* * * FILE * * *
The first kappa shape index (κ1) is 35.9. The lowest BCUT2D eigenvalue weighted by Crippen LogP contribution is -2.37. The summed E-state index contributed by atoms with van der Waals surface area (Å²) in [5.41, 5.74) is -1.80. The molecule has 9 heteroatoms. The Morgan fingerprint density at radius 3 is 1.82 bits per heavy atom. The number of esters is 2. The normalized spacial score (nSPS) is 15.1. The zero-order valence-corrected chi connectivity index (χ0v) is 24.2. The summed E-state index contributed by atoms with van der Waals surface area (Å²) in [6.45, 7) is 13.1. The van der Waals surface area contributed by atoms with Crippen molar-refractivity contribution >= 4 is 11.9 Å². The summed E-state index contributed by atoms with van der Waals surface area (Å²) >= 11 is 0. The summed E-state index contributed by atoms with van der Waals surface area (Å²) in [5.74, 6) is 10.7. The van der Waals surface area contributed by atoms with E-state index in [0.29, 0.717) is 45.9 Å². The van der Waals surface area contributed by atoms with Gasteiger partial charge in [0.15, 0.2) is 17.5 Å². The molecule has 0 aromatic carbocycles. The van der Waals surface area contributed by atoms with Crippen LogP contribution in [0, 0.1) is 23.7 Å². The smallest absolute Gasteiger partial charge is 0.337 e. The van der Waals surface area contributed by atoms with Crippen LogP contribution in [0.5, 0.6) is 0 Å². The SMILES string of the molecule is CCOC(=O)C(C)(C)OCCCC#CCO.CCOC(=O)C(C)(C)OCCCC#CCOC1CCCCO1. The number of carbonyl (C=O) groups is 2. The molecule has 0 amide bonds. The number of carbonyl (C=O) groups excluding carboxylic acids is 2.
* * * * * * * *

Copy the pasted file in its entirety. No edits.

The first kappa shape index (κ1) is 35.9. The lowest BCUT2D eigenvalue weighted by Crippen LogP contribution is -2.37. The summed E-state index contributed by atoms with van der Waals surface area (Å²) in [5.41, 5.74) is -1.80. The molecule has 9 heteroatoms. The Morgan fingerprint density at radius 3 is 1.82 bits per heavy atom. The number of esters is 2. The normalized spacial score (nSPS) is 15.1. The zero-order valence-corrected chi connectivity index (χ0v) is 24.2. The summed E-state index contributed by atoms with van der Waals surface area (Å²) in [6.45, 7) is 13.1. The van der Waals surface area contributed by atoms with Crippen molar-refractivity contribution >= 4 is 11.9 Å². The summed E-state index contributed by atoms with van der Waals surface area (Å²) >= 11 is 0. The summed E-state index contributed by atoms with van der Waals surface area (Å²) in [5.74, 6) is 10.7. The van der Waals surface area contributed by atoms with E-state index in [0.29, 0.717) is 45.9 Å². The van der Waals surface area contributed by atoms with Gasteiger partial charge in [0.15, 0.2) is 17.5 Å². The molecule has 0 aromatic carbocycles. The van der Waals surface area contributed by atoms with Crippen LogP contribution in [0, 0.1) is 23.7 Å². The smallest absolute Gasteiger partial charge is 0.337 e. The van der Waals surface area contributed by atoms with Crippen LogP contribution in [0.5, 0.6) is 0 Å². The SMILES string of the molecule is CCOC(=O)C(C)(C)OCCCC#CCO.CCOC(=O)C(C)(C)OCCCC#CCOC1CCCCO1. The number of carbonyl (C=O) groups is 2. The molecule has 0 amide bonds. The number of carbonyl (C=O) groups excluding carboxylic acids is 2.